Explaining the causes of happiness – Part I

Understanding the influences that consumption and other factors have on our happiness could be quite tricky. We will therefore dedicate a special three-part post to explore the fundamentals behind happiness in a little more detail.

Feelings of happiness and general life satisfaction are primarily generated by internal hormone reactions and neural circuitry triggered by external (or sometimes internal) stimuli. But because humans are such complex creatures, the way in which these stimuli influence the hormone balance and the established neural connections in our brains is also very complex – hence the uncertainty and grayness typical of so-called “soft sciences” like psychology.

A good place to start building the appropriate understanding is the very entertaining and enlightening TED presentation given by the Harvard professor, Dan Gilbert. I would strongly advise that you watch the whole thing, but the central message is quite simply that humans have a pretty amazing special power: the ability to synthesize happiness.

Perhaps the most striking example of this amazing psychological finding is that researchers have found that the happiness of lottery winners and quadriplegics are essentially identical. Quite amazing, isn’t it? People who have been given enough money to buy or experience anything they could ever dream of are just as happy as people who have essentially lost the use of their entire bodies. Take a look at the video below for a rather special example (Hint: keep some tissues handy).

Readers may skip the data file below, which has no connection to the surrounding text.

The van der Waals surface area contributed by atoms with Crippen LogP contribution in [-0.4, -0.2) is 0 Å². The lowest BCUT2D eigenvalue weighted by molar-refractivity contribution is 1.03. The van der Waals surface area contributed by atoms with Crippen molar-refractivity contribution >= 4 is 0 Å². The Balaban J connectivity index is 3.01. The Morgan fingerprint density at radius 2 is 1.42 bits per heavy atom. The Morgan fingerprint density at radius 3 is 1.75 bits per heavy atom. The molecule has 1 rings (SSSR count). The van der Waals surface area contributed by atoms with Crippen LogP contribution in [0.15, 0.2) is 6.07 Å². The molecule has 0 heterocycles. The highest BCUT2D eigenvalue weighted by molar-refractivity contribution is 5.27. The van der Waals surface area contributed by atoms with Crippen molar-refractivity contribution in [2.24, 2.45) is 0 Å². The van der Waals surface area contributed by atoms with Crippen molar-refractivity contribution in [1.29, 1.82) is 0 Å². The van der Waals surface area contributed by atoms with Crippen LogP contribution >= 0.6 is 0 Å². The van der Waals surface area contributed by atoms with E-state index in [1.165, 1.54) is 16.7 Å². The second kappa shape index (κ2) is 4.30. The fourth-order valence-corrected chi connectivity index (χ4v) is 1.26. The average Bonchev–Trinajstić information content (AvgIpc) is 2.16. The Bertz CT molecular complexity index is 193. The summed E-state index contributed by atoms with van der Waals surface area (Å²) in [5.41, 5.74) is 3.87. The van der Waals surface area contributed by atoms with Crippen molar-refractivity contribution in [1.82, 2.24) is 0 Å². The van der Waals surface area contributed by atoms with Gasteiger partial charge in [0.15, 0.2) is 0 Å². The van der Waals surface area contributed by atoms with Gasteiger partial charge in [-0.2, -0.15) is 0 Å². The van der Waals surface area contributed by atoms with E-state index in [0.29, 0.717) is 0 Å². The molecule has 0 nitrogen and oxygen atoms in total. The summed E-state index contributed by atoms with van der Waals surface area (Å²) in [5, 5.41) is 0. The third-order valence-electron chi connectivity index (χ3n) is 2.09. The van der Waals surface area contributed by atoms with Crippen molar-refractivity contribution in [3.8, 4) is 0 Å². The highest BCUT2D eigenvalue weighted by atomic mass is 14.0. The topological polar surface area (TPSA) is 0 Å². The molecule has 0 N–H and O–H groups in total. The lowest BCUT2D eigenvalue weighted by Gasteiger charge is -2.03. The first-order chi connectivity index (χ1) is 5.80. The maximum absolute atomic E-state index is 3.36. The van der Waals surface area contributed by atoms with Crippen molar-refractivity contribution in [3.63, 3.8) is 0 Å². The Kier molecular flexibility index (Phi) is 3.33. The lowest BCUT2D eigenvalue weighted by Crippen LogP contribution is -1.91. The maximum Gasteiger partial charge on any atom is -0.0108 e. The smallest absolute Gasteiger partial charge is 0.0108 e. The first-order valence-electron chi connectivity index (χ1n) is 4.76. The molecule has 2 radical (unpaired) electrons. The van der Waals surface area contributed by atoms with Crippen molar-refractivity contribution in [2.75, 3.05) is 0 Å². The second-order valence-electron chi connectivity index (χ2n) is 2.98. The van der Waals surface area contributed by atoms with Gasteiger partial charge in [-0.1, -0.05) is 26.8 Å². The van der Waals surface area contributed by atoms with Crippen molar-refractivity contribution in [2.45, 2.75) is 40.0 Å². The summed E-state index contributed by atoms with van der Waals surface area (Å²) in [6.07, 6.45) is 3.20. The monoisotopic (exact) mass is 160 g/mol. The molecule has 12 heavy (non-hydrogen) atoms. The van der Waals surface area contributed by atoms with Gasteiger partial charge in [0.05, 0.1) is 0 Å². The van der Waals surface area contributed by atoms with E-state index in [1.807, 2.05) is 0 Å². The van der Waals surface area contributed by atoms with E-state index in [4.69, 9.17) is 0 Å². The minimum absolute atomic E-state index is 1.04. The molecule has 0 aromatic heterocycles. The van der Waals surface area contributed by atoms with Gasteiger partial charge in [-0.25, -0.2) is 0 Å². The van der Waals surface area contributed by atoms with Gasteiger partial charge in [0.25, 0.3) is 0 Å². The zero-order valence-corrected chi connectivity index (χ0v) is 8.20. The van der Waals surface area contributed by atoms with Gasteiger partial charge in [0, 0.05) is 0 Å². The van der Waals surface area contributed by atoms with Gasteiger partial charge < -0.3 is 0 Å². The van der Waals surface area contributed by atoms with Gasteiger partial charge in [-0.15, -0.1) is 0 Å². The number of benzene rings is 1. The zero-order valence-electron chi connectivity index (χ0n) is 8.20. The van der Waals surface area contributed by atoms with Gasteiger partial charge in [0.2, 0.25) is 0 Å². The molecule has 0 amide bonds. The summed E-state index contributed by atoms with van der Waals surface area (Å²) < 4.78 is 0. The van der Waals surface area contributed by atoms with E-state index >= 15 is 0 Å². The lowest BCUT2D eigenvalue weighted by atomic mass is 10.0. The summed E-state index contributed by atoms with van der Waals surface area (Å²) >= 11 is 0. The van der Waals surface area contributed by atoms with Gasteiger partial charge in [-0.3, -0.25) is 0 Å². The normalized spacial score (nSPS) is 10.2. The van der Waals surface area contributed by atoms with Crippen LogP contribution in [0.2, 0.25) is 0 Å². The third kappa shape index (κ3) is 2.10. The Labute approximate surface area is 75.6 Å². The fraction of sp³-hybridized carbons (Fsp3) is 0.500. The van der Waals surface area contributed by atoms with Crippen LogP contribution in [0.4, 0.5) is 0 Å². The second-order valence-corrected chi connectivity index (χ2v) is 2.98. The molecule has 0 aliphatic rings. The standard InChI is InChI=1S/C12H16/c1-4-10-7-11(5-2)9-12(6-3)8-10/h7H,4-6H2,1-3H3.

I definitely do no want to take anything away from Nick’s remarkable personality, but the main reason why he can be so happy is because the human brain is capable of adjusting to almost any given set of circumstances.

If you win several million dollars, your brain will simply raise the bar through something psychologists term “increased material aspirations” where the pleasure brought by any expensive purchase is immediately cancelled out by the ten new desires that took its place. When quadriplegics lose the use of their limbs, their brains make a similar adjustment, allowing them to synthesize happiness even within their subjectively terrible circumstances. In other words, quadriplegics can gain the same happiness from an interesting conversation as lottery winners can gain from a million dollar yacht.

So, how does this relate to the simple guidelines given in the previous post; that happiness is best pursued through vibrant health, nourishing personal relationships and free creative expression (while chasing happiness through consumption is a fool’s errand)? Well, the answer is quite simply that these factors give our brains the best possible chance to synthesize happiness in a sustainable manner.

We will take this discussion further in Part II of this post. Stay tuned…

Filed under: Mental control – Happiness

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